What’s the Point of a University Education?

OPINION

By Joachim Fong, SMU Lee Kong Chian School of Business

“I want an exciting career.”

“I want to pursue my passion.”

“I need to start my own business after I graduate.”

“I want to make an impact on society.”

Well, we all have our reasons for choosing the university route. And the above are probably just some of the many common reasons that students are enrolled in a university.

After all, before we lock ourselves into the workforce for the next 40 years, it would only make practical sense to at least attempt to discover what it is we want to do for the rest of our lives. Be it climbing the corporate ladder, pursuing a passion, or pushing for a philanthropic cause; we all want to discover what our calling is before we embark on the next stage of our lives.

But what actually is the real purpose of a university education?

Should it solely be about career development with a heavy emphasis on practical education? Or should it focus on expanding our young minds and broadening our perspectives on how the world around us functions?

Before I make this into an argumentative essay, I would have to agree that undergoing formal academic rigour does help in preparing us for our future jobs which will, in turn, help put food on the table. That is definitely important—and probably the biggest reason why many of us are in university. But underlying that is another more subtle and yet equally fulfilling purpose behind a university education.

Knowledge.

Knowledge that is passed on by our professors. Knowledge that has been gained by spending hours of our own time doing heavy research. Knowledge that empowers us with the capabilities and wisdom to make actual changes to our world and improve society.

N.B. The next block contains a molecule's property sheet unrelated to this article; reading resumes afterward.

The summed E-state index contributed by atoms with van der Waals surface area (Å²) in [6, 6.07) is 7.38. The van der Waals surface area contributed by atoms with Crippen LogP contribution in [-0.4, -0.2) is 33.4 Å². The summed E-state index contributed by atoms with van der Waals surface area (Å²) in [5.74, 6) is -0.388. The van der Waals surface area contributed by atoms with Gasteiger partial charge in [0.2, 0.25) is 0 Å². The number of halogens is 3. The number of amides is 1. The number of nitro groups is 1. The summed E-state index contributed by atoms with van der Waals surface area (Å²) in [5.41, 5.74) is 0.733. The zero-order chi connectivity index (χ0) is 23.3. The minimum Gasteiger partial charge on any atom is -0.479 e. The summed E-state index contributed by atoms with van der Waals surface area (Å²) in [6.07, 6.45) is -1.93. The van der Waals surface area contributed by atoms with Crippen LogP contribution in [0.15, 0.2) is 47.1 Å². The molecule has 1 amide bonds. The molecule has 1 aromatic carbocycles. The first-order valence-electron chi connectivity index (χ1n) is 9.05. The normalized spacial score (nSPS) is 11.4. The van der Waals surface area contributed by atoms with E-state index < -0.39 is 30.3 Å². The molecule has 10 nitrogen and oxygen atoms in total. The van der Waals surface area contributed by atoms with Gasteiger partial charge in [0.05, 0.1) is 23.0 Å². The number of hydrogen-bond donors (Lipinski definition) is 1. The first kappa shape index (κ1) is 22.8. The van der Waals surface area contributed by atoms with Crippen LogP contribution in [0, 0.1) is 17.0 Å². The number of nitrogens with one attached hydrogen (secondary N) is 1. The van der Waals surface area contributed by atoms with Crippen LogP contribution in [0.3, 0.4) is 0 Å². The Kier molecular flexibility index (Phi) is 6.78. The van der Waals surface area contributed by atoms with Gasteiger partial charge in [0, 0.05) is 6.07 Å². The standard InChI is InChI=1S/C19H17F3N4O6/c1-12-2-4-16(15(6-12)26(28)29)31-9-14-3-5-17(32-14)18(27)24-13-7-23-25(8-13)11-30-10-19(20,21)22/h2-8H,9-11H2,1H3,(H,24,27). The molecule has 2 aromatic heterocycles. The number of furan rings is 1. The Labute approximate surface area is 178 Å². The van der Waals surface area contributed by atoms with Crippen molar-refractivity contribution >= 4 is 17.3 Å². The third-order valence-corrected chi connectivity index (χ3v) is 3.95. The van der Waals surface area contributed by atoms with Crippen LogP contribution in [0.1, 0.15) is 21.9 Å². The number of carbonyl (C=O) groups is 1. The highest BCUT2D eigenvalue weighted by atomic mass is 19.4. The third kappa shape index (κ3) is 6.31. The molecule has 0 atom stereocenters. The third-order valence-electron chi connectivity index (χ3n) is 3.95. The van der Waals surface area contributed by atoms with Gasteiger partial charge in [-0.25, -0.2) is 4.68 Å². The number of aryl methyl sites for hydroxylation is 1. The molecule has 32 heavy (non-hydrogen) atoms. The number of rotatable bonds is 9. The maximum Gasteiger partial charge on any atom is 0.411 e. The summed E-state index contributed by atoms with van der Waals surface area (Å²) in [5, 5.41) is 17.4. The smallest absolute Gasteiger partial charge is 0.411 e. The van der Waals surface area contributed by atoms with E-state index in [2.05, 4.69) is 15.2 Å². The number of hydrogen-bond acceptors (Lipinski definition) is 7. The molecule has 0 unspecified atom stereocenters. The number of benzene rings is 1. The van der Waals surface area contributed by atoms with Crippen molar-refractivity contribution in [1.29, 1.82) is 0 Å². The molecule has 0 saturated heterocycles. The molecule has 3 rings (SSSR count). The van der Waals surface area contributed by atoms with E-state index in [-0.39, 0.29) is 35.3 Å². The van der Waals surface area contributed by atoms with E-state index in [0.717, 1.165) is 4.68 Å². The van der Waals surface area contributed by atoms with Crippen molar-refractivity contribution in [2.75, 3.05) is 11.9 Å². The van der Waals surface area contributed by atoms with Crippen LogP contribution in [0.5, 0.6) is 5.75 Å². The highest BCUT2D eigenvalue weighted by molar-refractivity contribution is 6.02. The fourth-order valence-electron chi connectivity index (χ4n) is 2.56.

I know what most of you are thinking: “Bro, what exactly do you mean by ‘knowledge’? Do you really think I can apply all these theories we’ve learnt in Uni? You seriously think I’ll be using statistical formulas as a public relations executive, or even applying Porter’s 5 forces strategy framework into a programming code?

And you’re probably right.

It’s highly unlikely that you’ll be applying all these textbook theories you’ve studied, on the job. So begs the question: Are we merely “mugging” for the sake of achieving excellent grades as an entry ticket into the most sought-after careers; and thereafter, chucking all we’ve learnt into a box labelled “never to be used again”? I mean, that seems like kind of a well-known fact.

So how have our four years of “mugging” granted us useful knowledge to make an impact on society?

From my perspective, what truly matters is the journey. It is within our own unique journeys that we learn through experience, and gain knowledge in areas such as:

  • handling the different dynamics of group work—Teamwork;
  • memorising tons of theories and concepts—Coping with information overload;
  • finding real solutions that can’t be found in a textbook—Problem-solving;
  • staying up all night to complete an assignment—Perseverance;
  • learning from different overseas cultures while on exchange—Global Exposure;

and the list goes on…

 

Joachim in the BONDUE EXCO

 

Our university journey creates a most unique experience that not only equips us with the necessary hard skills but also elevates our mindfulness of all things that surrounds us. And that, my friends, is the unique balance of how a practical education meets a broader perspective. That is how we become empowered to be someone who can make a difference.

It isn’t just about a piece of paper. Knowledge, in my opinion, is the real reason why we continue to pursue a university education.

-END-

 

To learn more about SMU’s Undergraduate Admissions, visit admissions.smu.edu.sg

 

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